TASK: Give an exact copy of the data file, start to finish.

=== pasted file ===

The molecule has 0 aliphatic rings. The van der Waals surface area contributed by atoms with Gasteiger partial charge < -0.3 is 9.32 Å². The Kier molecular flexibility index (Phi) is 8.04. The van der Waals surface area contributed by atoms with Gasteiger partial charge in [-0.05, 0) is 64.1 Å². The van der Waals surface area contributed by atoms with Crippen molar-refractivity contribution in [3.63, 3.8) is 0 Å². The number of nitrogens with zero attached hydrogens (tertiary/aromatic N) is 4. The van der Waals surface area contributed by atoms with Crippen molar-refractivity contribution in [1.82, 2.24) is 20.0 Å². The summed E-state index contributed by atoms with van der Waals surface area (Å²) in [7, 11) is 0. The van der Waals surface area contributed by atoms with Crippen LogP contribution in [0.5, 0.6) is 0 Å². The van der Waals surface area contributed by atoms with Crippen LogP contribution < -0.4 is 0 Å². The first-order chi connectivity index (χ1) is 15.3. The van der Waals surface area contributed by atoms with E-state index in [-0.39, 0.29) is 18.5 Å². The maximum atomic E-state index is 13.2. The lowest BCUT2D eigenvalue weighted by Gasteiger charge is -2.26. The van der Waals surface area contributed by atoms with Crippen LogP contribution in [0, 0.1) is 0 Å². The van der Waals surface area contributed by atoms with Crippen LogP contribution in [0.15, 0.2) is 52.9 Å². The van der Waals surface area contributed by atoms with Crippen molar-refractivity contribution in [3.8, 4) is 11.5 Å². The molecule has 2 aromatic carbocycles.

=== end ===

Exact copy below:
The molecule has 0 aliphatic rings. The van der Waals surface area contributed by atoms with Gasteiger partial charge < -0.3 is 9.32 Å². The Kier molecular flexibility index (Phi) is 8.04. The van der Waals surface area contributed by atoms with Gasteiger partial charge in [-0.05, 0) is 64.1 Å². The van der Waals surface area contributed by atoms with Crippen molar-refractivity contribution in [3.63, 3.8) is 0 Å². The number of nitrogens with zero attached hydrogens (tertiary/aromatic N) is 4. The van der Waals surface area contributed by atoms with Crippen molar-refractivity contribution in [1.82, 2.24) is 20.0 Å². The summed E-state index contributed by atoms with van der Waals surface area (Å²) in [7, 11) is 0. The van der Waals surface area contributed by atoms with Crippen LogP contribution in [0.5, 0.6) is 0 Å². The van der Waals surface area contributed by atoms with Crippen LogP contribution < -0.4 is 0 Å². The first-order chi connectivity index (χ1) is 15.3. The van der Waals surface area contributed by atoms with E-state index in [-0.39, 0.29) is 18.5 Å². The maximum atomic E-state index is 13.2. The lowest BCUT2D eigenvalue weighted by Gasteiger charge is -2.26. The van der Waals surface area contributed by atoms with Crippen LogP contribution in [0, 0.1) is 0 Å². The van der Waals surface area contributed by atoms with Crippen LogP contribution in [0.15, 0.2) is 52.9 Å². The van der Waals surface area contributed by atoms with Crippen molar-refractivity contribution in [3.8, 4) is 11.5 Å². The molecule has 2 aromatic carbocycles.